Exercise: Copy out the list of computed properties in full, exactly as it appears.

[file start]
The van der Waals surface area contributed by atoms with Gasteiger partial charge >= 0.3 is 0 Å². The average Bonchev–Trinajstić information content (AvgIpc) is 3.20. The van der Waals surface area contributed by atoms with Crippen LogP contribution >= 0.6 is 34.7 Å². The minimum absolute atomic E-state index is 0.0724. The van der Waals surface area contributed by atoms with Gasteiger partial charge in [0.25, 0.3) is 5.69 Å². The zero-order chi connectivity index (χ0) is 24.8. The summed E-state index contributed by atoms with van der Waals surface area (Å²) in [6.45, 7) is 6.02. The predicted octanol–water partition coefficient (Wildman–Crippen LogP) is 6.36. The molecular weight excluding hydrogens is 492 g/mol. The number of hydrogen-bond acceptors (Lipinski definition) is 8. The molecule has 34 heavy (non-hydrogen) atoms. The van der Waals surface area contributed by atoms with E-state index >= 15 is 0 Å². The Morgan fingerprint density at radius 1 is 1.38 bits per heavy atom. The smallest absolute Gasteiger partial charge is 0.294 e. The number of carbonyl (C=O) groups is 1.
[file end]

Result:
The van der Waals surface area contributed by atoms with Gasteiger partial charge >= 0.3 is 0 Å². The average Bonchev–Trinajstić information content (AvgIpc) is 3.20. The van der Waals surface area contributed by atoms with Crippen LogP contribution >= 0.6 is 34.7 Å². The minimum absolute atomic E-state index is 0.0724. The van der Waals surface area contributed by atoms with Gasteiger partial charge in [0.25, 0.3) is 5.69 Å². The zero-order chi connectivity index (χ0) is 24.8. The summed E-state index contributed by atoms with van der Waals surface area (Å²) in [6.45, 7) is 6.02. The predicted octanol–water partition coefficient (Wildman–Crippen LogP) is 6.36. The molecular weight excluding hydrogens is 492 g/mol. The number of hydrogen-bond acceptors (Lipinski definition) is 8. The molecule has 34 heavy (non-hydrogen) atoms. The van der Waals surface area contributed by atoms with E-state index >= 15 is 0 Å². The Morgan fingerprint density at radius 1 is 1.38 bits per heavy atom. The smallest absolute Gasteiger partial charge is 0.294 e. The number of carbonyl (C=O) groups is 1.